After all, these were people who planned to kill him due to his back troubles. When Tony wonders why Pussy ran away and never opened up to him, Pussy replies, not unfairly, “Because with you and Silvio and Paulie and all you pricks, weakness gets read as %$!@in’ treason!” This is a relationship where a hug is little more than an excuse to check the guy opposite you for a wire. Pussy doesn’t come back to make things right. He doesn’t come back because he’s part of the family. Economic necessity pulls him back in. “I gotta start earnin’ Tony.” Well, or so he claims.

Guy Walks Into a Psychiatrist’s Office isn’t too heavy on plot. Instead, it’s very much centred on character and set-up. Not too much happens, but it’s about positioning characters for the next twelve episodes. One of the most telling things is the way that the show opens with Christopher paying a guy to sit in on his classes and earn his qualification. It’s not important to over-all plot, but it tells us a lot about the show and the characters who inhabit it.

School is back in session...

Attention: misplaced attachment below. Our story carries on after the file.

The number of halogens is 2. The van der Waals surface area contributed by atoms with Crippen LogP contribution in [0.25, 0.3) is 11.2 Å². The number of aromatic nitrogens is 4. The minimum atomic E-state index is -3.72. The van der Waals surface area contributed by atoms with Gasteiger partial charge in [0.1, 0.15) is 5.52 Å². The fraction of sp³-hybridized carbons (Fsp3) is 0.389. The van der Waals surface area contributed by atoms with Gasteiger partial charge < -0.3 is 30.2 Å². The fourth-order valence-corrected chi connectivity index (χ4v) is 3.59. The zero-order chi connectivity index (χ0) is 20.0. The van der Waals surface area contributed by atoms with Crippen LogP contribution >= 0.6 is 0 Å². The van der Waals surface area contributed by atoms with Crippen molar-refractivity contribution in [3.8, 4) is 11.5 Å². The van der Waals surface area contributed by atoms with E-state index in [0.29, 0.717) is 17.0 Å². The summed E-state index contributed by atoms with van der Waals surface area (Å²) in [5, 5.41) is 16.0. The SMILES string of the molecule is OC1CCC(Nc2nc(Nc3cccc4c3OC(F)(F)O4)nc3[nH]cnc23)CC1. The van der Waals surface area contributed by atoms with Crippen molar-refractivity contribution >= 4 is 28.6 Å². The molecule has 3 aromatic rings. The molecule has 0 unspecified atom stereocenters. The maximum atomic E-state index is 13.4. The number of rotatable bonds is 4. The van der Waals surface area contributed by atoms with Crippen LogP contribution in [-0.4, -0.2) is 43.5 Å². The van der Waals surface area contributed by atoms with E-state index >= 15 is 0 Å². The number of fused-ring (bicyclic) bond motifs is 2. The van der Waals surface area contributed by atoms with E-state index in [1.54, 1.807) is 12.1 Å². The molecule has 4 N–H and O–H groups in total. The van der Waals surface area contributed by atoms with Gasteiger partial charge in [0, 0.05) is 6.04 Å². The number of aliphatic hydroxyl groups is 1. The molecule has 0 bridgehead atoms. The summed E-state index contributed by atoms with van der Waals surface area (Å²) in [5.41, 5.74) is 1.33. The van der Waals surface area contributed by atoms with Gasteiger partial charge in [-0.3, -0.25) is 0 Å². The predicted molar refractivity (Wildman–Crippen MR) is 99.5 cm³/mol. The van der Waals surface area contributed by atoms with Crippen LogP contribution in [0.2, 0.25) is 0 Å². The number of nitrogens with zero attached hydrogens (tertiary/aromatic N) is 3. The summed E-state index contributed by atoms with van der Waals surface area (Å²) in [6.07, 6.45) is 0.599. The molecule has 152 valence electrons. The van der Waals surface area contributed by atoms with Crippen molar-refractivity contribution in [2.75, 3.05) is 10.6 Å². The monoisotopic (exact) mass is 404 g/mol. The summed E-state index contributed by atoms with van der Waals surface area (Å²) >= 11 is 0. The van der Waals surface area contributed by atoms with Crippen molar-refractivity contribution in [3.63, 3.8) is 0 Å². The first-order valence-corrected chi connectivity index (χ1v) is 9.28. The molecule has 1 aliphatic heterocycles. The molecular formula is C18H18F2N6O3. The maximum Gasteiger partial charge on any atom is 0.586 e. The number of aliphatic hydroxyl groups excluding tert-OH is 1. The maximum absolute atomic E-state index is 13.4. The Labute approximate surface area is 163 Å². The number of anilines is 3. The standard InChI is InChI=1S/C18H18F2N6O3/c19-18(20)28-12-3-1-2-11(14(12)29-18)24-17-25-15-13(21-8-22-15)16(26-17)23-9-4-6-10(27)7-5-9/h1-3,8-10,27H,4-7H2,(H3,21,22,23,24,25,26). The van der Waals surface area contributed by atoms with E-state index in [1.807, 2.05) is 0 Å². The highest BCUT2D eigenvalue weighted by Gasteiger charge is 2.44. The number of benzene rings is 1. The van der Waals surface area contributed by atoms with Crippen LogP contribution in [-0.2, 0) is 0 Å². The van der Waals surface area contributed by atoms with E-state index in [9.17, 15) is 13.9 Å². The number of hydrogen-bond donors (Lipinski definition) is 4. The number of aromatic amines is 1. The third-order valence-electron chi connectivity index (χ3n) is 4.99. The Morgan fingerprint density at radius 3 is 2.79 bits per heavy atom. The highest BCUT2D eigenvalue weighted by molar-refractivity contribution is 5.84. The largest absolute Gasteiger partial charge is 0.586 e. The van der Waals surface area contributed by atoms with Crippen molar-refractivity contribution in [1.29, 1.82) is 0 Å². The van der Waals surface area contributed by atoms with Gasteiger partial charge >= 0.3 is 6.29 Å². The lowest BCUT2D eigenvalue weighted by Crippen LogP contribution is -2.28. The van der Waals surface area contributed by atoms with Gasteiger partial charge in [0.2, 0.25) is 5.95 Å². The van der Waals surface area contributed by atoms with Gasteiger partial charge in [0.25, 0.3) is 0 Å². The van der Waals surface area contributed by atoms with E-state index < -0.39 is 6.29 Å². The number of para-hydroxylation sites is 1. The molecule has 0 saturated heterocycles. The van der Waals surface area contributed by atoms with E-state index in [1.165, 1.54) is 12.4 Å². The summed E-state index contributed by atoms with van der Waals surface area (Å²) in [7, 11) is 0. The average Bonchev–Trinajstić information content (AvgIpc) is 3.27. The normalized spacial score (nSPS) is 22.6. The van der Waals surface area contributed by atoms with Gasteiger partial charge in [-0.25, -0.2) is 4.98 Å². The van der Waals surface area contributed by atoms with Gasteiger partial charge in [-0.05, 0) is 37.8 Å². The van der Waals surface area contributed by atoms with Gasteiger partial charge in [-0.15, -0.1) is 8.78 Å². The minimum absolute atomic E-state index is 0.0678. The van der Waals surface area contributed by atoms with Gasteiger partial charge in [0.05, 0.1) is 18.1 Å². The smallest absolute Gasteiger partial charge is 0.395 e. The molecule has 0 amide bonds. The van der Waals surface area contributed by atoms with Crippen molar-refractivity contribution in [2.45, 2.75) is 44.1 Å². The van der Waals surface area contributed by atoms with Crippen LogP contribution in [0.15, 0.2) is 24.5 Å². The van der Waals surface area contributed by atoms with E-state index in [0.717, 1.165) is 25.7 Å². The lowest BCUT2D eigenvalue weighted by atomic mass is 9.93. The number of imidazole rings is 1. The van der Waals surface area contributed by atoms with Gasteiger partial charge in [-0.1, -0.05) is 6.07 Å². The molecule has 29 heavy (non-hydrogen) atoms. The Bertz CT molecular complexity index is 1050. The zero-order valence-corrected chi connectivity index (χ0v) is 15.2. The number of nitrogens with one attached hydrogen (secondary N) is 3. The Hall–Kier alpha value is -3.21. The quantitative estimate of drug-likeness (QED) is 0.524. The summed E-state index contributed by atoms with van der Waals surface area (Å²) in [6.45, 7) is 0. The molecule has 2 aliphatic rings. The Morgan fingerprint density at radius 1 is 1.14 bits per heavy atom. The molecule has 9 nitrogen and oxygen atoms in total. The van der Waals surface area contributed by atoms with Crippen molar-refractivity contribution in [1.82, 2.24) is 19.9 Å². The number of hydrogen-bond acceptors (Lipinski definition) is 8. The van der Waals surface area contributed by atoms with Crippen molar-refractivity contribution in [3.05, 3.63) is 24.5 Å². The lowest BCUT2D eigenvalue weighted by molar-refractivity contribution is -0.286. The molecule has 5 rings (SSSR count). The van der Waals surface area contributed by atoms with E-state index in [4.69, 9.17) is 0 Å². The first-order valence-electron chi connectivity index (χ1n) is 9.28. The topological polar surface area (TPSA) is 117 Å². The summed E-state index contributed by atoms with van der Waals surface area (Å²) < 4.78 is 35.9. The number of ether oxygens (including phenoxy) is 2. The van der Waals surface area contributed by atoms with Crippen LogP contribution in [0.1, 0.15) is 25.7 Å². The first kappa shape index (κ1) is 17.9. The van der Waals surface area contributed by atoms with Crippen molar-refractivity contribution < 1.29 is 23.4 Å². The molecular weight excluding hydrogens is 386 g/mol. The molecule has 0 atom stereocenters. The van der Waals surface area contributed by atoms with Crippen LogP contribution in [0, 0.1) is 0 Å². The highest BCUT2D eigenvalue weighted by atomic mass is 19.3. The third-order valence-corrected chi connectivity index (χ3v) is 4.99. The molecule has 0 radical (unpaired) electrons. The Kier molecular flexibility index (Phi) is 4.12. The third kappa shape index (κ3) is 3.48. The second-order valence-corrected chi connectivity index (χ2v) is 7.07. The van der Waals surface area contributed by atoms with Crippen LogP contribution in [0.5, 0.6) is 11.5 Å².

School is back in session…

We get a sense of Tony as a father-figure to Christopher. Barring the occasional reference to his mother, we never get any real sense of who Christopher’s biological parents are. He’s related to both Carmela and Tony Soprano, albeit in relatively convoluted ways. However, Tony has taken the kid under his wing and clearly wants what’s best for him. The irony, of course, is Christopher’s complete inability to understand or appreciate this.

Tony has Christopher working in white collar crime. He seems to want Christopher getting his qualification and sitting behind the desk, insulated from the mundane day-to-day crime. “Spend more time down at the brokerage,” Tony instructs his nephew. “You’re the f$£!in’ FCC compliance officer. I keep tellin’ ya, you gotta exercise impulse control.” It’s a pretty decent job. It pays well, presumably, and it keeps him out of trouble. He earns, so he has a path to career advancement. His qualifications and education will stand to him. This seems like a pretty good for Christopher.

A crash-course in the Sopranos to bring everybody up to speed...

A crash-course in the Sopranos to bring everybody up to speed…